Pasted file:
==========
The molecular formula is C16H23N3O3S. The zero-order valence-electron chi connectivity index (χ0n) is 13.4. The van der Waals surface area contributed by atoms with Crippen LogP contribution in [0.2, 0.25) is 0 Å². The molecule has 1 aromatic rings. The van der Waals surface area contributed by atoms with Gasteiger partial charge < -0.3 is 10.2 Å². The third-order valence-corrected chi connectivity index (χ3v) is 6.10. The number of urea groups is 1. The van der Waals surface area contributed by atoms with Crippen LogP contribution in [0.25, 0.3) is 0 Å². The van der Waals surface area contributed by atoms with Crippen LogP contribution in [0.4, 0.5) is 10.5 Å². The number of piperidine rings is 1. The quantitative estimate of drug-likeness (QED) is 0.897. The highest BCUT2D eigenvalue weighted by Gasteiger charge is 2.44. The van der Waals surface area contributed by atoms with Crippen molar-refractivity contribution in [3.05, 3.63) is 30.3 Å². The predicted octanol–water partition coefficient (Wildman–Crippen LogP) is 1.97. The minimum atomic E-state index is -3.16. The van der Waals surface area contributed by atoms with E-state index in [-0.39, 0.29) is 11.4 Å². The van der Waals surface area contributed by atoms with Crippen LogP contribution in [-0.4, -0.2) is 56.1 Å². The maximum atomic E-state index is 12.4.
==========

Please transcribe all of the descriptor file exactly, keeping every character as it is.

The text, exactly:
The molecular formula is C16H23N3O3S. The zero-order valence-electron chi connectivity index (χ0n) is 13.4. The van der Waals surface area contributed by atoms with Crippen LogP contribution in [0.2, 0.25) is 0 Å². The molecule has 1 aromatic rings. The van der Waals surface area contributed by atoms with Gasteiger partial charge < -0.3 is 10.2 Å². The third-order valence-corrected chi connectivity index (χ3v) is 6.10. The number of urea groups is 1. The van der Waals surface area contributed by atoms with Crippen LogP contribution in [0.25, 0.3) is 0 Å². The van der Waals surface area contributed by atoms with Crippen LogP contribution in [0.4, 0.5) is 10.5 Å². The number of piperidine rings is 1. The quantitative estimate of drug-likeness (QED) is 0.897. The highest BCUT2D eigenvalue weighted by Gasteiger charge is 2.44. The van der Waals surface area contributed by atoms with Crippen molar-refractivity contribution in [3.05, 3.63) is 30.3 Å². The predicted octanol–water partition coefficient (Wildman–Crippen LogP) is 1.97. The minimum atomic E-state index is -3.16. The van der Waals surface area contributed by atoms with E-state index in [-0.39, 0.29) is 11.4 Å². The van der Waals surface area contributed by atoms with Crippen LogP contribution in [-0.4, -0.2) is 56.1 Å². The maximum atomic E-state index is 12.4.